I don't know whether this is a method that everyone would agree with, as I know some people are not keen on making pudding into a 'reward' which I can understand, but this approach used consistently really transformed her eating. All the power struggle was taken out of it - she either ate the food given in the time allocated, or she didn't. Obviously my friend found it very hard as there were a few days when she basically ate nothing all day and went to bed hungry, but she persisted. If you are going to use a technique like this, I would say it is important to clear it with a Dr first. The behaviour could be normal toddler behaviour but could also be compounded by him not getting a balanced diet. It sounds very hard and I feel for you, Abigail is going through a very fussy eating stage at the moment and I find it really stressful and hard to know how to handle it.
     
  7. QTPie

    QTPie Well-Known Member

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    I agree with this sort of approach (although don't use a timer): either DS eats what I give him or he doesn't eat. Assuming he eats a reasonable amount, he gets dessert (but this is always fruit/yoghurt, unless maybe we are out at a restaurant).

    Depending on the circumstances, I have also used "alternating" the main course and fruit ("you can have a piece of pear, if you eat a spoonful of cottage pie first")...

    If DS refuses to eat, I just get him down from the highchair, put personally (now) keep his dinner. Invariably he will start banging on the snack cupboard five minutes later.... I say "no, if you are hungry then you eat your dinner" and show it to him again. If he is hungry, then invriable he will eat it (although often sitting at his little table).

    A toddler will not starve themslves. Of course they would rather just eat cakes and biscuits and things, but they are really a blank book and they need to be "trained" into a good, healthy attitude towards food. You need to be firm and consistent, but calm and appear non-frustrated (even when you are): don't turn it into a battlefield.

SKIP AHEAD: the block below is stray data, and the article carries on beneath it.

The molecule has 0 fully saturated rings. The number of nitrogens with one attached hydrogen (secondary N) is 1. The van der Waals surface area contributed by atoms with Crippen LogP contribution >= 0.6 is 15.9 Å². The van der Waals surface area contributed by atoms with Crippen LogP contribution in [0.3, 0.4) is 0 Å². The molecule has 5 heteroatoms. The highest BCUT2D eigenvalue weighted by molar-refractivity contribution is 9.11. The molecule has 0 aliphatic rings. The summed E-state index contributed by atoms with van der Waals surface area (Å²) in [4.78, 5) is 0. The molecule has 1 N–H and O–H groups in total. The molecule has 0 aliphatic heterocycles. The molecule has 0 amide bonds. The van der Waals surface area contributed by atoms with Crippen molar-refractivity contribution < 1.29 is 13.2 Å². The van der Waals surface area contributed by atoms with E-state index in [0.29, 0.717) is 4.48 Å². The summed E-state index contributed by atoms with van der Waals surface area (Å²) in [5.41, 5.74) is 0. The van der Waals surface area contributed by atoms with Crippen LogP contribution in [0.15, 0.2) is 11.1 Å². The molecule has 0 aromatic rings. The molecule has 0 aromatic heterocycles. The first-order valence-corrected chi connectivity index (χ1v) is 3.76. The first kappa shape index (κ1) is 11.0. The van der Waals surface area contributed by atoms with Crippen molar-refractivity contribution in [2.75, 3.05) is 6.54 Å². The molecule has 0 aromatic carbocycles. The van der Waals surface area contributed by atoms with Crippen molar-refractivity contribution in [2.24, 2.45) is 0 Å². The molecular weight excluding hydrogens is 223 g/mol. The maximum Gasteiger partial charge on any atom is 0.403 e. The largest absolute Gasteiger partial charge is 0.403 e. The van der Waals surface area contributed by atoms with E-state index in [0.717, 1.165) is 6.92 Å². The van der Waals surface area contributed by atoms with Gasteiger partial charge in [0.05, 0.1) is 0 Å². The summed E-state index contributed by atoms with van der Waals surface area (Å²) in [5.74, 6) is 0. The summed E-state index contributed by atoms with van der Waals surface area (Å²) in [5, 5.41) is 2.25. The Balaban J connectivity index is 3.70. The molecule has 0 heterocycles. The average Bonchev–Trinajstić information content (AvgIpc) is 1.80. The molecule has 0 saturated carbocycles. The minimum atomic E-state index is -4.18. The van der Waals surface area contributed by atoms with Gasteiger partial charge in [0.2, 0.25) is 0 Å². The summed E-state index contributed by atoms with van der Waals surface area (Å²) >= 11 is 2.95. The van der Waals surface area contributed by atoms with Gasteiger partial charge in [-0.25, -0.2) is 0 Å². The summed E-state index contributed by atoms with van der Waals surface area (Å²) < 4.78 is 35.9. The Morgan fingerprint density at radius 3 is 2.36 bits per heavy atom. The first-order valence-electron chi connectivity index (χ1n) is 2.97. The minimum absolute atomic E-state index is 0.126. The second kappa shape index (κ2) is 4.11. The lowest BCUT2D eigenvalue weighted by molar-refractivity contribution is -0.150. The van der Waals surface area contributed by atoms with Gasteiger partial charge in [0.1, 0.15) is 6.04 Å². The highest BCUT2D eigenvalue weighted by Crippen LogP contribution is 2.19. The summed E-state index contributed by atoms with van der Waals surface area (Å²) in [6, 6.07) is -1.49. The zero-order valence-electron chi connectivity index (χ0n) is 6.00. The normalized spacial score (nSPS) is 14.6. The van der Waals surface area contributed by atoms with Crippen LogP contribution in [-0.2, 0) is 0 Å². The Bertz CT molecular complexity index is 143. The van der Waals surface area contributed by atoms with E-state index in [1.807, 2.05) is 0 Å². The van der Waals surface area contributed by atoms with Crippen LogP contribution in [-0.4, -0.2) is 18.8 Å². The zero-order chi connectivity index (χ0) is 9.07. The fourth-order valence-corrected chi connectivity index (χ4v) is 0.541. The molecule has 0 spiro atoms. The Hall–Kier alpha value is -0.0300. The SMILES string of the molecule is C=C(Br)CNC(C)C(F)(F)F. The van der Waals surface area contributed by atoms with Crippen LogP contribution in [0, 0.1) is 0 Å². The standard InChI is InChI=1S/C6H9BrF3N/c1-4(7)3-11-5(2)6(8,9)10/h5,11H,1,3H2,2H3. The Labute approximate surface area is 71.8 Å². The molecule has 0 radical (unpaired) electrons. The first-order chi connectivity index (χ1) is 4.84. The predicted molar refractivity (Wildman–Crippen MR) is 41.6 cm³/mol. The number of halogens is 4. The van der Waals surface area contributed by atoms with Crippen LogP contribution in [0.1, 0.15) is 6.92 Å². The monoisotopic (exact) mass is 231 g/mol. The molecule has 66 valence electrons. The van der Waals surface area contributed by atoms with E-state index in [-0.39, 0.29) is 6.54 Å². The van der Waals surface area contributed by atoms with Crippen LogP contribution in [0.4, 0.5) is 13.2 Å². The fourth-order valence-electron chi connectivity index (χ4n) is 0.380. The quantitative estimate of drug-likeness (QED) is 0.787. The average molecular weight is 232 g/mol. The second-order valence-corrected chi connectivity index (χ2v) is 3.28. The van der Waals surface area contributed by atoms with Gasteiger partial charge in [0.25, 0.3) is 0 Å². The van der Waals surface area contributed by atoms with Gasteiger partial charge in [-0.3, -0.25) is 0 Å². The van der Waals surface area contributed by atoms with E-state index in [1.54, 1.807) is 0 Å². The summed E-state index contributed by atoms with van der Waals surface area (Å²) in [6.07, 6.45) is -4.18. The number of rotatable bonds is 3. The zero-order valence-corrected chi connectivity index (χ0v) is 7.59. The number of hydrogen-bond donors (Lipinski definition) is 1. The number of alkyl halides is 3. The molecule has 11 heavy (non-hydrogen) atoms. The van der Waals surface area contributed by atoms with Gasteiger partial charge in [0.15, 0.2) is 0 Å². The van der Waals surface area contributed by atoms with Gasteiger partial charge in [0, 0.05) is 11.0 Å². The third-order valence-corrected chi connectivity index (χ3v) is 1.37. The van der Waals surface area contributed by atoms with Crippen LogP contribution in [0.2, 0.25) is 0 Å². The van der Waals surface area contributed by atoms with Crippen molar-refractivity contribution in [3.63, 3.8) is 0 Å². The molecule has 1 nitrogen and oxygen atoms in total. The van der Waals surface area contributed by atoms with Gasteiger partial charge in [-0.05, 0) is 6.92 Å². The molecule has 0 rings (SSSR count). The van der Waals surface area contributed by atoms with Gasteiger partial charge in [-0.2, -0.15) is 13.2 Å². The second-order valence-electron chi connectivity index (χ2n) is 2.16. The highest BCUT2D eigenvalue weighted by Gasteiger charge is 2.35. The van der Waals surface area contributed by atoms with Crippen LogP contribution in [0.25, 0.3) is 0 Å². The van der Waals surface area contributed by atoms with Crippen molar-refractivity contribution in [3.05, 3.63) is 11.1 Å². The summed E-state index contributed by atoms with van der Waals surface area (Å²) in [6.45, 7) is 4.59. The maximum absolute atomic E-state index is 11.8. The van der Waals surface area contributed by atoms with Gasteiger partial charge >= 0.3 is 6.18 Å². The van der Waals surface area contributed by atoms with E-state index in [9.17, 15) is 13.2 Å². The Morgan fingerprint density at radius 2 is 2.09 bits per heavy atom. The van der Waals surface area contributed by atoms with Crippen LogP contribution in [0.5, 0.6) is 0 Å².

The behaviour things sounds fairly normal for a toddler boy - they are incredibly active, love running and climbing, have the attention span of a gnat... etc. Do you get out a lot? Lots of opportunities to burn that energy off (pent up energy = mischief!)?

    I also notice that you have a fairly new baby? Has your DS's behaviour got worse since the birth? I think this can be quite normal: it is an attention seeking thing - even bad attention is preferable...

    You need to choose a discipline method and be firm and consistent and not get wound=up/frustrated (or at least not show it). Do you still praise good behaviour? Sometimes bad behaviour can wind us up s much, that we forget the priase for the good things. Keep up the praise and, in time, he should remember that attention for being good is so much better than attention for being bad :)

    QT


     
  8. Cattia

    Cattia Well-Known Member

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    ^^ Echo the new baby comment as well - since I started weaning George, Abigail who has been a fiercely independent eater since about 13 months, now often wants to be fed her food again :dohh:
     
  9. Mum2b_Claire

    Mum2b_Claire Mummy to Ruby & Scarlett!

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    Not necessarily. Arguably all this interfering, 'just one more spoonful' 'eat x so you can have y' runs its own risks of creating / reinforcing battlegrounds and therefore poor habit...
     
  10. QTPie

    QTPie Well-Known Member

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    I am not sure what you are disagreeing with? You should feed them with cakes and biscuits if that is all that they will eat?

    Yes, I might use broccoli or pear to get him to eat his main course (although this is rare), but often that is when he refuses to eat something new (for the first couple of times). Once he becomes familiar with it - and likes it - he doesn't have the same problem eating it.

    No, I don't use it to "overfeed" when full, just to get him to eat healthily... Sometimes DS "turns his nose up" at either new foods or "favourite foods in new/distracting" environments.

    I think that - unless you are blessed with a child who eats anything at any time without a complaint - you really do need to encourage your child to try new foods and eat what is infront of them (providing they have appetite). A toddler is a huge opportunity to be a positive influence that will stay with them for life. Once you have an older fussy eater (5/9/teenager/adult), then it is a lot harder to change them.